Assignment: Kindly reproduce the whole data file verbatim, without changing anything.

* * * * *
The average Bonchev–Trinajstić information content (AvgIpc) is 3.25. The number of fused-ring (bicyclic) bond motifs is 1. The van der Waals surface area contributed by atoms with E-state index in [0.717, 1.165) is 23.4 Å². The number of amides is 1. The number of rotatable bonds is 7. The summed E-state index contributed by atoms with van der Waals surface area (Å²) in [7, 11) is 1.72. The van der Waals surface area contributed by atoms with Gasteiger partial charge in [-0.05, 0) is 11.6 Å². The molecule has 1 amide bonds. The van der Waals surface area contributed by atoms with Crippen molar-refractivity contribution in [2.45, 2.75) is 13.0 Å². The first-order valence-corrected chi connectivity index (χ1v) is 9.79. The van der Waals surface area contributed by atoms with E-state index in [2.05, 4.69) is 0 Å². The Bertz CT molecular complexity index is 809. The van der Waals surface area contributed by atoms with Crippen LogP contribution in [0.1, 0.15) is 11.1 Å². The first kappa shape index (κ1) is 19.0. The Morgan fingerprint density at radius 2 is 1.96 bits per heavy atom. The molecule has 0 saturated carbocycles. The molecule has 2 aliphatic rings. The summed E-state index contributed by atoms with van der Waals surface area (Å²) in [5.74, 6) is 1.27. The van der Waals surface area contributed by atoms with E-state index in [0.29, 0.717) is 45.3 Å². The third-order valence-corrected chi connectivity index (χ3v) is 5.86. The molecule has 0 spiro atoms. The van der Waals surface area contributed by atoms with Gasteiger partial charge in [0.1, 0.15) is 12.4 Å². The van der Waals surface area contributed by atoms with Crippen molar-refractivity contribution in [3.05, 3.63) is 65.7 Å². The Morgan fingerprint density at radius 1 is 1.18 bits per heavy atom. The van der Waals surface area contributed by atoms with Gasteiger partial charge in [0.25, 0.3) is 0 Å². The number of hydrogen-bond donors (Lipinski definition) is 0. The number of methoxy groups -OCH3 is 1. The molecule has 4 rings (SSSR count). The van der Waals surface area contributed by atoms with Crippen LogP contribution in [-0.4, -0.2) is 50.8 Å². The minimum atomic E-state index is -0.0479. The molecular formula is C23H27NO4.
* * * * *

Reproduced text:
The average Bonchev–Trinajstić information content (AvgIpc) is 3.25. The number of fused-ring (bicyclic) bond motifs is 1. The van der Waals surface area contributed by atoms with E-state index in [0.717, 1.165) is 23.4 Å². The number of amides is 1. The number of rotatable bonds is 7. The summed E-state index contributed by atoms with van der Waals surface area (Å²) in [7, 11) is 1.72. The van der Waals surface area contributed by atoms with Gasteiger partial charge in [-0.05, 0) is 11.6 Å². The molecule has 1 amide bonds. The van der Waals surface area contributed by atoms with Crippen molar-refractivity contribution in [2.45, 2.75) is 13.0 Å². The first-order valence-corrected chi connectivity index (χ1v) is 9.79. The van der Waals surface area contributed by atoms with E-state index in [2.05, 4.69) is 0 Å². The Bertz CT molecular complexity index is 809. The van der Waals surface area contributed by atoms with Crippen LogP contribution in [0.1, 0.15) is 11.1 Å². The first kappa shape index (κ1) is 19.0. The Morgan fingerprint density at radius 2 is 1.96 bits per heavy atom. The molecule has 0 saturated carbocycles. The molecule has 2 aliphatic rings. The summed E-state index contributed by atoms with van der Waals surface area (Å²) in [5.74, 6) is 1.27. The van der Waals surface area contributed by atoms with E-state index in [0.29, 0.717) is 45.3 Å². The third-order valence-corrected chi connectivity index (χ3v) is 5.86. The molecule has 0 spiro atoms. The van der Waals surface area contributed by atoms with Gasteiger partial charge in [0.1, 0.15) is 12.4 Å². The van der Waals surface area contributed by atoms with Crippen molar-refractivity contribution in [3.05, 3.63) is 65.7 Å². The Morgan fingerprint density at radius 1 is 1.18 bits per heavy atom. The van der Waals surface area contributed by atoms with Gasteiger partial charge in [0.25, 0.3) is 0 Å². The number of hydrogen-bond donors (Lipinski definition) is 0. The number of methoxy groups -OCH3 is 1. The molecule has 4 rings (SSSR count). The van der Waals surface area contributed by atoms with Crippen LogP contribution in [-0.4, -0.2) is 50.8 Å². The minimum atomic E-state index is -0.0479. The molecular formula is C23H27NO4.